This article by Lindsay Sakraida comes from partner site DealNews.
By now, most savvy shoppers realize that there’s no truth to the misconception that you should shop in-store on Black Friday and wait until Cyber Monday for online deals; deals during the entire season are readily available online. But if online offers are available throughout the entire week, what exactly makes Cyber Monday stand out? Are there certain items that see better deals if you wait? We rummaged through our archives from last year to find out.
Cyber Monday offers a different caliber of deals
For starters, we’ll dispel any myths that Cyber Monday is a) better than Black Friday, or b) a made-up shopping event. Overall, roughly the same quantity of deals were posted to our site on Thanksgiving, Black Friday, and Cyber Monday in 2011, but the granular breakdown varied among the days.
The percentage of Editors’ Choice deals was much higher on Thanksgiving, reaching 48 percent. Black Friday saw fewer Editors’ Choice deals (39 percent), while Cyber Monday was even lower still with 31 percent of deals ranking Editors’ Choices. While this percentage might paint a negative picture for Cyber Monday, keep in mind that 31 percent is still a much higher ratio of Editors’ Choice deals than any other Monday in November. Compared to the first and second weeks, for example, it’s actually three times as many top deals.
Thus, Cyber Monday is not some mythical unicorn of a shopping event; it’s a very real day for above-average bargains. However, Cyber Monday is not quite as strong as Black Friday either, and, ultimately, Thanksgiving reigns supreme with nearly 50 percent of all deals we researched being worthy of the Editors’ Choice label.
A day for soft goods to shine
Despite the dip in Editors’ Choice deals, there are some categories that are better to shop for on Cyber Monday than during the week before. Apparel and accessory deals overall saw a 27 percent increase in volume from Black Friday week to Cyber Monday, with about a 20 percent jump in Editors’ Choice offers as well. Home and garden deals saw an almost identical jump on Cyber Monday.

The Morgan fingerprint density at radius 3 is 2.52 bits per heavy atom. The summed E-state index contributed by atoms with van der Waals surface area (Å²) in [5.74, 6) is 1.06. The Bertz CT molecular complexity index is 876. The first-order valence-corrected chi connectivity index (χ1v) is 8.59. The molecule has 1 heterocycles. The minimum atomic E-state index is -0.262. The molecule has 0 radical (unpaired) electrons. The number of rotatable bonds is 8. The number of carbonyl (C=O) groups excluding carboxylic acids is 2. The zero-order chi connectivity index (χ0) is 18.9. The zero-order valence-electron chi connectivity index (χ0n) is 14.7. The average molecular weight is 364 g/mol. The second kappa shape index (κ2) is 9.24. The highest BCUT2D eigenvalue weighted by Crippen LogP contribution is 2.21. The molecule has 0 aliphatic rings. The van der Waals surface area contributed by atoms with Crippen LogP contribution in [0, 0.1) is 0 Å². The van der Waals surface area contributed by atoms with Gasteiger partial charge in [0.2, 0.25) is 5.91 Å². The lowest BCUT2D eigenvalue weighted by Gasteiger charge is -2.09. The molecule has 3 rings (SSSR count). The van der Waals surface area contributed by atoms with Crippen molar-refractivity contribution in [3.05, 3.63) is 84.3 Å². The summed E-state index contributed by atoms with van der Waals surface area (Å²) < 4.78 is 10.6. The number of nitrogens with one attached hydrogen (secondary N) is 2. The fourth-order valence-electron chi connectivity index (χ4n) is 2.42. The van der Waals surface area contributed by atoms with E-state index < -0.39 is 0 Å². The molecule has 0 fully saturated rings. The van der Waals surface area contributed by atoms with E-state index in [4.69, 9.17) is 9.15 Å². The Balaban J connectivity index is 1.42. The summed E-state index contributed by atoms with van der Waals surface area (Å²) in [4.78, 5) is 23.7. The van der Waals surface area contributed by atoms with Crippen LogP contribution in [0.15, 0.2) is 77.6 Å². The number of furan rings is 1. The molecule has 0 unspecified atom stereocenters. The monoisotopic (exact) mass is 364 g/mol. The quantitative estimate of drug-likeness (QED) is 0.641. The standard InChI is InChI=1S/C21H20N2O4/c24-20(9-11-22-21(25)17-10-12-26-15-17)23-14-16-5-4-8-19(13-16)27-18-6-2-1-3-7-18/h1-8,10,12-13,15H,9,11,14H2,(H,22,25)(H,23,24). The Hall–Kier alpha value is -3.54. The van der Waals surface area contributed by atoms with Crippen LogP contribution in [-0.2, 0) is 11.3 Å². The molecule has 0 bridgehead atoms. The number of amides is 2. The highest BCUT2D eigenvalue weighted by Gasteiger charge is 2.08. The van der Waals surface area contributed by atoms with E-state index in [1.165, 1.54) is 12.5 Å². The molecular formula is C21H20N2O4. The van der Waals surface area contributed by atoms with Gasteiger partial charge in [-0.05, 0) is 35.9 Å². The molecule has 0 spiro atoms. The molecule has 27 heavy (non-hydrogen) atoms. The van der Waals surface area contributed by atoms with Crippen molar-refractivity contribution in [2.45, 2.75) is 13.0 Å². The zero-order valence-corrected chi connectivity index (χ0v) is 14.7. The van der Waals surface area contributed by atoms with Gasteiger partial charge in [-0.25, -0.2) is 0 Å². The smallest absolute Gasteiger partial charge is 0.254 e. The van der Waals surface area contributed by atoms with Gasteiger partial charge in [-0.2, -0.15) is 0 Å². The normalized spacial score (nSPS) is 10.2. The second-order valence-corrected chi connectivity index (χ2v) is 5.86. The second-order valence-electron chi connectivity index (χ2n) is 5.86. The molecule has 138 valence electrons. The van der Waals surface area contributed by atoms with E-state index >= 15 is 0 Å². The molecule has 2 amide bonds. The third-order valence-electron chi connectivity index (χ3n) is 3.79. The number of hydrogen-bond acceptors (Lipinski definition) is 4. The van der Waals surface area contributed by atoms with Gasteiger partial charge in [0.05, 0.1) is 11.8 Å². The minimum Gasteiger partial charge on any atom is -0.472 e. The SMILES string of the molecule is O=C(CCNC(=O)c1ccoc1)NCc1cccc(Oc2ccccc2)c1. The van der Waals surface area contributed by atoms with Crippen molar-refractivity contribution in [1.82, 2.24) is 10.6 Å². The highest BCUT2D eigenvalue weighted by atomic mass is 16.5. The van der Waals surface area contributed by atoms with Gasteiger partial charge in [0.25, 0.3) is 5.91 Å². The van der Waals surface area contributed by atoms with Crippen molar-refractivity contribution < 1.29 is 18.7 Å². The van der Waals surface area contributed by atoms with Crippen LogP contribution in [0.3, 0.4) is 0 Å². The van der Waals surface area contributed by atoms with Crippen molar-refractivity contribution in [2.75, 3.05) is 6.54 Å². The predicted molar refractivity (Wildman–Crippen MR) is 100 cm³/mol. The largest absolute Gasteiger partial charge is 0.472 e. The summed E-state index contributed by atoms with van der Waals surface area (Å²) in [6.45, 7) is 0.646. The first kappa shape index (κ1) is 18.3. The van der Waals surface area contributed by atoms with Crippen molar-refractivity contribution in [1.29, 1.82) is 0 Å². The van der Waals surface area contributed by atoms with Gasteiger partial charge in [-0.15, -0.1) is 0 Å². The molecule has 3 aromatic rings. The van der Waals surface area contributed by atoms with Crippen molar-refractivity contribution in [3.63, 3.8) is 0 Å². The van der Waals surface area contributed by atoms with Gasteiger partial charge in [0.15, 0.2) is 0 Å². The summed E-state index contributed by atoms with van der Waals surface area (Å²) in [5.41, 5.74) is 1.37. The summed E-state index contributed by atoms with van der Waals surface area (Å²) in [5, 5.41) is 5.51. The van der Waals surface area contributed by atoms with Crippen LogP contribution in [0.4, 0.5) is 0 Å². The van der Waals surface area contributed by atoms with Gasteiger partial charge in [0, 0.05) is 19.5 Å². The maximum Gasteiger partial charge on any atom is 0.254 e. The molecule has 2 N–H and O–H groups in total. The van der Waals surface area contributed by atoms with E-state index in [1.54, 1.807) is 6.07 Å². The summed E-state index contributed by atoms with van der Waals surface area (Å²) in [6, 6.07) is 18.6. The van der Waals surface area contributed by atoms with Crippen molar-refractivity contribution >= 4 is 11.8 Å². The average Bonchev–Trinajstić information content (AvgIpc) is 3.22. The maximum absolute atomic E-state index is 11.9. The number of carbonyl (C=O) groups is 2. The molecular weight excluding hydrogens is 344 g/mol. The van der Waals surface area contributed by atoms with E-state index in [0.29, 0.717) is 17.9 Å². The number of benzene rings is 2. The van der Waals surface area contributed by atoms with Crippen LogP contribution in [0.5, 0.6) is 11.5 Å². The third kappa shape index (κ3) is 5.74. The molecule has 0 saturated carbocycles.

Meanwhile, the volume of camera, laptop, tablet, and smartphone deals dropped after Black Friday, while TVs curiously saw a minor uptick. In regards to the latter, it’s interesting to note that Cyber Monday TV deals veered more toward the $1,000-and-over price point, suggesting a slight upswing in high-end sets.
Cyber Monday skips in-store pickup
Not surprisingly, there are nearly twice as many in-store pickup deals available on Black Friday as there are on Cyber Monday. This supports the whole brick-and-mortar doorbuster culture that envelopes Black Friday even now; since retailers want shoppers to physically enter their stores and make unplanned purchases while there, there will always be in-store deals on Black Friday. Come Cyber Monday, however, it would seem as if the retailers don’t employ that tactic, and just give people what they want: deals they can buy from home.
What have we learned?
Contrary to reports that it’s a fictional sales event, Cyber Monday is indeed an exceptional day for deals. However, a wise consumer looking for electronics shouldn’t wait until Monday to start shopping, as Thanksgiving and Black Friday handily beat Cyber Monday in that electronics deals department. Apparel and accessories, as well as home and garden items, on the other hand, will see far stronger deals on Nov. 26 this year.